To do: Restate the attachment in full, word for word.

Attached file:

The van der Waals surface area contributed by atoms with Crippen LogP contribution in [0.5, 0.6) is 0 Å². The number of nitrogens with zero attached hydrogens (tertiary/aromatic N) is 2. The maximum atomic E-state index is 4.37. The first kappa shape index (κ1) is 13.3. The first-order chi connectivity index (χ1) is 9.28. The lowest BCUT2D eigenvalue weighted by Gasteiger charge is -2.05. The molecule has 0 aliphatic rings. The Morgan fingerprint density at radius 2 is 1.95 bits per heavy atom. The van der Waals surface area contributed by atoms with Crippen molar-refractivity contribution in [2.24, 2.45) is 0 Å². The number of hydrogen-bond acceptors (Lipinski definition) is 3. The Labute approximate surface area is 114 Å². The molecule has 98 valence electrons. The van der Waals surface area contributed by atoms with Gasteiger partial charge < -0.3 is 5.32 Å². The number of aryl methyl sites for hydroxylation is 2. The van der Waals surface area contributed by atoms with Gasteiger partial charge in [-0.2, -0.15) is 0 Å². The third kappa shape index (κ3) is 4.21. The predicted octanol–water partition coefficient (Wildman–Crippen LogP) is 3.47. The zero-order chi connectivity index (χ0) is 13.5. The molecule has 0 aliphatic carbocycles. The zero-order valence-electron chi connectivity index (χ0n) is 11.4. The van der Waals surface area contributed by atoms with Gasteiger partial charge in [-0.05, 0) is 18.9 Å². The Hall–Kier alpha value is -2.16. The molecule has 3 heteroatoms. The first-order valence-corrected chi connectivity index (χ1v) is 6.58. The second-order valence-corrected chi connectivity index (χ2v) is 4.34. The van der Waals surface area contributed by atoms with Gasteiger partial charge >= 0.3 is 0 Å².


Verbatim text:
The van der Waals surface area contributed by atoms with Crippen LogP contribution in [0.5, 0.6) is 0 Å². The number of nitrogens with zero attached hydrogens (tertiary/aromatic N) is 2. The maximum atomic E-state index is 4.37. The first kappa shape index (κ1) is 13.3. The first-order chi connectivity index (χ1) is 9.28. The lowest BCUT2D eigenvalue weighted by Gasteiger charge is -2.05. The molecule has 0 aliphatic rings. The Morgan fingerprint density at radius 2 is 1.95 bits per heavy atom. The van der Waals surface area contributed by atoms with Crippen molar-refractivity contribution in [2.24, 2.45) is 0 Å². The number of hydrogen-bond acceptors (Lipinski definition) is 3. The Labute approximate surface area is 114 Å². The molecule has 98 valence electrons. The van der Waals surface area contributed by atoms with Gasteiger partial charge < -0.3 is 5.32 Å². The number of aryl methyl sites for hydroxylation is 2. The van der Waals surface area contributed by atoms with Gasteiger partial charge in [-0.2, -0.15) is 0 Å². The third kappa shape index (κ3) is 4.21. The predicted octanol–water partition coefficient (Wildman–Crippen LogP) is 3.47. The zero-order chi connectivity index (χ0) is 13.5. The molecule has 0 aliphatic carbocycles. The zero-order valence-electron chi connectivity index (χ0n) is 11.4. The van der Waals surface area contributed by atoms with Gasteiger partial charge in [-0.05, 0) is 18.9 Å². The Hall–Kier alpha value is -2.16. The molecule has 3 heteroatoms. The first-order valence-corrected chi connectivity index (χ1v) is 6.58. The second-order valence-corrected chi connectivity index (χ2v) is 4.34. The van der Waals surface area contributed by atoms with Gasteiger partial charge >= 0.3 is 0 Å².